The Government talk about tax guarantees, but no one knows what the Chancellor means. On 14 July, when he published the comprehensive spending review, he said: We shall also set a tax guarantee that no pensioner will pay income tax unless their income rises above a specified level."— [Official Report, 14 July 1998; Vol. 316, c. 193.] That sounds excellent—but unless I have missed them, no details have been announced, not even in the "Partnership for Pensions" Green Paper before Christmas. In December, the Chartered Institute of Taxation's low incomes tax reform group commented: Mr. Brown provided no further explanation but presumably he meant something more than retaining the existing system of allowances at current levels, otherwise the undertaking would have been meaningless. We all know that the Chancellor is the man of substance in the Government, so we eagerly await an explanation of his meaning about the tax guarantee. I hope that a Treasury Minister will enlighten us about that today. Otherwise, we suspect that the guarantee is meaningless.

I recommend to Ministers an idea proposed by the Chartered Institute of Taxation. It argues cogently for a new system of tax exemption certificates, granted every four years, which would be a pensioner's response to every Inland Revenue tax form and could perhaps become the embodiment of what the Chancellor means by a tax guarantee. Such a system would save a lot of heartache and worry among elderly people.

I want to be constructive and to propose prudent and effective policies to help the poorest pensioners. Liberal Democrats have suggested an increased and expanded age addition to the basic pension. We believe that we must support the elderly and give them dignity in retirement. We suggest an extra £3 a week for those over 75 and an extra £5 a week for those over 80, which would be taken up as all pensioners over 75 would benefit. That would put an end to the insulting extra 25p a week now given to those over 80.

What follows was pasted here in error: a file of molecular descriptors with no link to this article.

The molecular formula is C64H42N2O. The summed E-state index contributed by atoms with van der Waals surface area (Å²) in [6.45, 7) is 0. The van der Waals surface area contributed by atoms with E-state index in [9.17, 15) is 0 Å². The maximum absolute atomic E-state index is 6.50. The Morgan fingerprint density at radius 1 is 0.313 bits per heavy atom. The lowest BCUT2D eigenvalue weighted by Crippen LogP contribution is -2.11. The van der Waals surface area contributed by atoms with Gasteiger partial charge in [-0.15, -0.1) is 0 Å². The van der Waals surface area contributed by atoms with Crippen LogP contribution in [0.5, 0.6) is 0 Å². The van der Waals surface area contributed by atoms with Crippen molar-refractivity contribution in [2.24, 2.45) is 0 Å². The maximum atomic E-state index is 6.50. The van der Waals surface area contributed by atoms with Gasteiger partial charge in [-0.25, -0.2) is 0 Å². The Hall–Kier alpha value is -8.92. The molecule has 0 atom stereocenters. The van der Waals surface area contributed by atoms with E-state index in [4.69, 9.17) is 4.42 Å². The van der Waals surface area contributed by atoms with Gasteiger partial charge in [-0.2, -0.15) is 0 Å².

The Government must start tackling poverty among pensioners. Labour should stop the new tax rise for pensioners and increase pensions, giving priority to those most in need.

8.31 pm
Mr. Eddie O'Hara (Knowsley, South)

As Labour co-chairman of the all-party group on aging and older people, and a co-signatory of the early-day motion that has been referred to, I feel that I must contribute to this debate. That early-day motion was tabled before we had the promised clarification by the Paymaster General. It asked for that clarification and, naturally, requested an outcome in accordance with the reasons for seeking a review in the first place.

The Opposition motion is, rather lazily, based on that early-day motion, the signatories to which may not be happy to be associated with an attack on the Government for their decision, after the event. But I make no complaint about that: it is all part of the robust style of debate in the House, in which all parties indulge on different occasions.